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Uploaded:2016-06-24
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Step one is probably having access to billions of dollars, but what about the following steps?

Hosted by: Caitlin Hofmeister

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Sources:
All Space Stations
http://www.popsci.com/brief-history-space-stations-before-iss
http://www.spaceflight.nasa.gov/history/station/index.html
http://www.mariannedyson.com/stationhistory.html
Salyut
http://nssdc.gsfc.nasa.gov/nmc/spacecraftDisplay.do?id=1971-032A
International Space Station
http://www.daviddarling.info/encyclopedia/I/ISS.html
http://www.nasa.gov/pdf/179225main_ISS_Poster_Back.pdf
https://www.nasa.gov/mission_pages/station/main/index.html
http://www.space.com/16748-international-space-station.html
http://science.howstuffworks.com/international-space-station1.htm
https://sites.google.com/site/issinspire/home/design/modules
Modules: Zarya, Unity, BEAM, Canadarm2
https://www.nasa.gov/mission_pages/station/structure/elements/fgb.html#.V0u6kjG3q7Q
https://www.nasa.gov/mission_pages/station/structure/elements/node1.html#.V0vcxZErLIU
http://www.nasa.gov/mission_pages/station/research/news/habitat_tests_technology
http://www.asc-csa.gc.ca/eng/search/video/watch.asp?v=1_00fu4r80
Connecting Modules Together
http://jwilson.coe.uga.edu/EMAT6680Fa05/Bacon/hohmanntransfers.html
http://www.businessinsider.com/why-does-it-take-so-long-to-reach-the-international-space-station-2015-3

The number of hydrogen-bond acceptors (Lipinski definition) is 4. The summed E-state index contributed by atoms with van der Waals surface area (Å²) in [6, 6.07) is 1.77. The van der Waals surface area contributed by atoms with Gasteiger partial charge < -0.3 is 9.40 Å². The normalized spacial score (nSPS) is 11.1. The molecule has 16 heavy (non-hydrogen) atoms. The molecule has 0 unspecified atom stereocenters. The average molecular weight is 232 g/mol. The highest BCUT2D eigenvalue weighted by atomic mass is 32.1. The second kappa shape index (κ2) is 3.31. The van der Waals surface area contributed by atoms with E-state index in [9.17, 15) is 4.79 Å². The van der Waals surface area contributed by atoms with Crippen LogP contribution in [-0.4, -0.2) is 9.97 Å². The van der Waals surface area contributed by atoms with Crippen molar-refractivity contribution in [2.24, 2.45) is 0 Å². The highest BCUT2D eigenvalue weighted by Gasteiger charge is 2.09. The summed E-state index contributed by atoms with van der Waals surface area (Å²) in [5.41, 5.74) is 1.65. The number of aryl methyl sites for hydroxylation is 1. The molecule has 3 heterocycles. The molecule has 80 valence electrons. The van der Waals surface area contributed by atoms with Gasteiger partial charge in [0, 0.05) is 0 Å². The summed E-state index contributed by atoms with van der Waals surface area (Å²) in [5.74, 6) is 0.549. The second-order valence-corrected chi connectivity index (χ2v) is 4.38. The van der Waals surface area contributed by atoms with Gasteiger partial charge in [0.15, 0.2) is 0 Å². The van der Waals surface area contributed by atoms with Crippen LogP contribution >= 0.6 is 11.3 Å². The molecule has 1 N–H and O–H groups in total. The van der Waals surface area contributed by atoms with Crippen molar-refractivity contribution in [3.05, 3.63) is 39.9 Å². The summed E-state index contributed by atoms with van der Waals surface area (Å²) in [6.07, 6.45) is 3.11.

https://www.youtube.com/watch?v=qFjw6Lc6J2g&feature=youtu.be

Image Links:
https://commons.wikimedia.org/wiki/File:RP1357_p64_Salyut_1.svg
https://commons.wikimedia.org/wiki/File:Salyut_7_and_Cosmos_1686_drawing.png
https://en.wikipedia.org/wiki/File:Mir_Space_Station_viewed_from_Endeavour_during_STS-89.jpg
https://en.wikipedia.org/wiki/File:International_Space_Station_after_undocking_of_STS-132.jpg
https://en.wikipedia.org/wiki/File:Zarya_interior.jpg
https://en.wikipedia.org/wiki/File:ISS_Unity_module.jpg
https://en.wikipedia.org/wiki/File:Iss017e015059.jpg
https://en.wikipedia.org/wiki/File:STS-114_Steve_Robinson_on_Canadarm2.jpg
https://www.youtube.com/watch?v=aciRYFKdaRU
https://commons.wikimedia.org/wiki/File:Tiangong_1_drawing.svg
[SciShow intro plays]

Caitlin: So you want to build a space station? Maybe you got a cardboard box, scissors and some glue to get started and hopefully billions of dollars. But where do you actually start?

Well let's look at some of the space stations that have orbited the earth and had astronauts or cosmonauts inside. The first was in 1971, when the Soviet Union had designed the Salyut-1 which was basically a two room satellite with a docking department so cosmonauts could enter. Over the next decade the Soviet Union launched more versions of  the Salyut all the way up to the Salyut-7.

Most of them had crews for just a couple months at most, before the empty space stations were sent back into Earth’s atmosphere to safely burn up over the oceans. But a big breakthrough came in the 1980s, when the Soviet Union built a brand new space station called the Mir. The Mir was occupied by cosmonauts for over 12 of the 15 years it spent in space, and it was unique because it was a modular space station.

Basically, every component of the space station was made separately on Earth, and everything was put together in space. This means you can add in new parts, depending on the mission. Kind of like playing with Legos.

But the tricky part is connecting these pieces together. There are different ways to do a space rendezvous, but one of the key techniques is called a Hohmann transfer. To start out, you want to launch your module into orbit, but closer to Earth than the rest of the space station.